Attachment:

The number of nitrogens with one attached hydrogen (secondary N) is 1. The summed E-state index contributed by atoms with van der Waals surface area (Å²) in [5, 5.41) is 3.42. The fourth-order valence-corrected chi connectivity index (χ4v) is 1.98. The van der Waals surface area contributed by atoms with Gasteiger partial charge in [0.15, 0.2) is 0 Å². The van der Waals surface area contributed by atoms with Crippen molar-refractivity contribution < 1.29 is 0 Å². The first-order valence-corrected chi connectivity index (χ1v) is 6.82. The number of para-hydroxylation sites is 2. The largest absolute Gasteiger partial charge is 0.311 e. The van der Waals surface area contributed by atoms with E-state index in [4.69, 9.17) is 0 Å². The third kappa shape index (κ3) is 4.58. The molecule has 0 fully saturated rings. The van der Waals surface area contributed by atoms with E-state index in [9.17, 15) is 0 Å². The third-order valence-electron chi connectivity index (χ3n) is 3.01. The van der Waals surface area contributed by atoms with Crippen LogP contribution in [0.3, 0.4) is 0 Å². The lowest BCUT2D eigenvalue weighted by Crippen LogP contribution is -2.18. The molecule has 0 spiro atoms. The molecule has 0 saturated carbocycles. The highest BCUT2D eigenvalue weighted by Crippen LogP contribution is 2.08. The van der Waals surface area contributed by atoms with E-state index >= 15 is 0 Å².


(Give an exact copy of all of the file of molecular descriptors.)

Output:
The number of nitrogens with one attached hydrogen (secondary N) is 1. The summed E-state index contributed by atoms with van der Waals surface area (Å²) in [5, 5.41) is 3.42. The fourth-order valence-corrected chi connectivity index (χ4v) is 1.98. The van der Waals surface area contributed by atoms with Gasteiger partial charge in [0.15, 0.2) is 0 Å². The van der Waals surface area contributed by atoms with Crippen molar-refractivity contribution < 1.29 is 0 Å². The first-order valence-corrected chi connectivity index (χ1v) is 6.82. The number of para-hydroxylation sites is 2. The largest absolute Gasteiger partial charge is 0.311 e. The van der Waals surface area contributed by atoms with E-state index in [4.69, 9.17) is 0 Å². The third kappa shape index (κ3) is 4.58. The molecule has 0 fully saturated rings. The van der Waals surface area contributed by atoms with E-state index in [9.17, 15) is 0 Å². The third-order valence-electron chi connectivity index (χ3n) is 3.01. The van der Waals surface area contributed by atoms with Crippen LogP contribution in [0.3, 0.4) is 0 Å². The lowest BCUT2D eigenvalue weighted by Crippen LogP contribution is -2.18. The molecule has 0 spiro atoms. The molecule has 0 saturated carbocycles. The highest BCUT2D eigenvalue weighted by Crippen LogP contribution is 2.08. The van der Waals surface area contributed by atoms with E-state index >= 15 is 0 Å².